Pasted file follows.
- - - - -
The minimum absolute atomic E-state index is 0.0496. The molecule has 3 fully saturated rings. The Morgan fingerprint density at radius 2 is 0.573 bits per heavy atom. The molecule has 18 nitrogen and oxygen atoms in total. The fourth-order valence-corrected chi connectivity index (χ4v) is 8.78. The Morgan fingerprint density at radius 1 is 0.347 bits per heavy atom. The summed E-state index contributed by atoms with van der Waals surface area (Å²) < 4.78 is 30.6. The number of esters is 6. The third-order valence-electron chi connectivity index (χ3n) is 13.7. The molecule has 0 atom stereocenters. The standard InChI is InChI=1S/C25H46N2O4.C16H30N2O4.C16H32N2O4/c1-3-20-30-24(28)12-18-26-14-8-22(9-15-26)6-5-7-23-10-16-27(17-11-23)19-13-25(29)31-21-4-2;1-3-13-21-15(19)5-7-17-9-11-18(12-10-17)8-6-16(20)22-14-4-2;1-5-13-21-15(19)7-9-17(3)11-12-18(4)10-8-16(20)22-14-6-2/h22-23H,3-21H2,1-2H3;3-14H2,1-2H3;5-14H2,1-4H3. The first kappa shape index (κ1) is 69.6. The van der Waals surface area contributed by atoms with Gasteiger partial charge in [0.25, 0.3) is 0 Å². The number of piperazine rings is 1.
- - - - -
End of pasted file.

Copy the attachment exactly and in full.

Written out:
The minimum absolute atomic E-state index is 0.0496. The molecule has 3 fully saturated rings. The Morgan fingerprint density at radius 2 is 0.573 bits per heavy atom. The molecule has 18 nitrogen and oxygen atoms in total. The fourth-order valence-corrected chi connectivity index (χ4v) is 8.78. The Morgan fingerprint density at radius 1 is 0.347 bits per heavy atom. The summed E-state index contributed by atoms with van der Waals surface area (Å²) < 4.78 is 30.6. The number of esters is 6. The third-order valence-electron chi connectivity index (χ3n) is 13.7. The molecule has 0 atom stereocenters. The standard InChI is InChI=1S/C25H46N2O4.C16H30N2O4.C16H32N2O4/c1-3-20-30-24(28)12-18-26-14-8-22(9-15-26)6-5-7-23-10-16-27(17-11-23)19-13-25(29)31-21-4-2;1-3-13-21-15(19)5-7-17-9-11-18(12-10-17)8-6-16(20)22-14-4-2;1-5-13-21-15(19)7-9-17(3)11-12-18(4)10-8-16(20)22-14-6-2/h22-23H,3-21H2,1-2H3;3-14H2,1-2H3;5-14H2,1-4H3. The first kappa shape index (κ1) is 69.6. The van der Waals surface area contributed by atoms with Gasteiger partial charge in [0.25, 0.3) is 0 Å². The number of piperazine rings is 1.